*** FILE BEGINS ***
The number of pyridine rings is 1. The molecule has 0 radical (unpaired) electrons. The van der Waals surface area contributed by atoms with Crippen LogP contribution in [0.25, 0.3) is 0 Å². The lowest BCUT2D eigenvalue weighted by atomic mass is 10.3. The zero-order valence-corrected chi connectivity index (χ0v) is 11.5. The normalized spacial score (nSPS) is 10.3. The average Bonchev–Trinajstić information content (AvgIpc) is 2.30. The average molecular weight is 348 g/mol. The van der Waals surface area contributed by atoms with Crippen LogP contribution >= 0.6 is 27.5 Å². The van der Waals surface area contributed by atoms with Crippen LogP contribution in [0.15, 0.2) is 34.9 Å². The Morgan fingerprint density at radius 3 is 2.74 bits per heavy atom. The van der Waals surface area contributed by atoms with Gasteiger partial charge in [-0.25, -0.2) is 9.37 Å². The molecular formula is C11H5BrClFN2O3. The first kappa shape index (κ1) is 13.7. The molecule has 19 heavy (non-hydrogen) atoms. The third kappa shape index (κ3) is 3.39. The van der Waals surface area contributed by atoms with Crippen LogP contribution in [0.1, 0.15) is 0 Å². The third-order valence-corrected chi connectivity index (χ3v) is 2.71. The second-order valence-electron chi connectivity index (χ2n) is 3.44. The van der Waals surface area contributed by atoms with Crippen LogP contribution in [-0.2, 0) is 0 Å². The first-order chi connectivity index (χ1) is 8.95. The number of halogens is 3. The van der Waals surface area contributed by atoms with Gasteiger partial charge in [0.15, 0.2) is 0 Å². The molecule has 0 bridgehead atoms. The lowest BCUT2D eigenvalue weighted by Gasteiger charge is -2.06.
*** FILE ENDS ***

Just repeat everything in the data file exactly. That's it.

The number of pyridine rings is 1. The molecule has 0 radical (unpaired) electrons. The van der Waals surface area contributed by atoms with Crippen LogP contribution in [0.25, 0.3) is 0 Å². The lowest BCUT2D eigenvalue weighted by atomic mass is 10.3. The zero-order valence-corrected chi connectivity index (χ0v) is 11.5. The normalized spacial score (nSPS) is 10.3. The average Bonchev–Trinajstić information content (AvgIpc) is 2.30. The average molecular weight is 348 g/mol. The van der Waals surface area contributed by atoms with Crippen LogP contribution >= 0.6 is 27.5 Å². The van der Waals surface area contributed by atoms with Crippen LogP contribution in [0.15, 0.2) is 34.9 Å². The Morgan fingerprint density at radius 3 is 2.74 bits per heavy atom. The van der Waals surface area contributed by atoms with Gasteiger partial charge in [-0.25, -0.2) is 9.37 Å². The molecular formula is C11H5BrClFN2O3. The first kappa shape index (κ1) is 13.7. The molecule has 19 heavy (non-hydrogen) atoms. The third kappa shape index (κ3) is 3.39. The van der Waals surface area contributed by atoms with Crippen LogP contribution in [0.1, 0.15) is 0 Å². The third-order valence-corrected chi connectivity index (χ3v) is 2.71. The second-order valence-electron chi connectivity index (χ2n) is 3.44. The van der Waals surface area contributed by atoms with Crippen LogP contribution in [-0.2, 0) is 0 Å². The first-order chi connectivity index (χ1) is 8.95. The number of halogens is 3. The van der Waals surface area contributed by atoms with Gasteiger partial charge in [0.15, 0.2) is 0 Å². The molecule has 0 bridgehead atoms. The lowest BCUT2D eigenvalue weighted by Gasteiger charge is -2.06.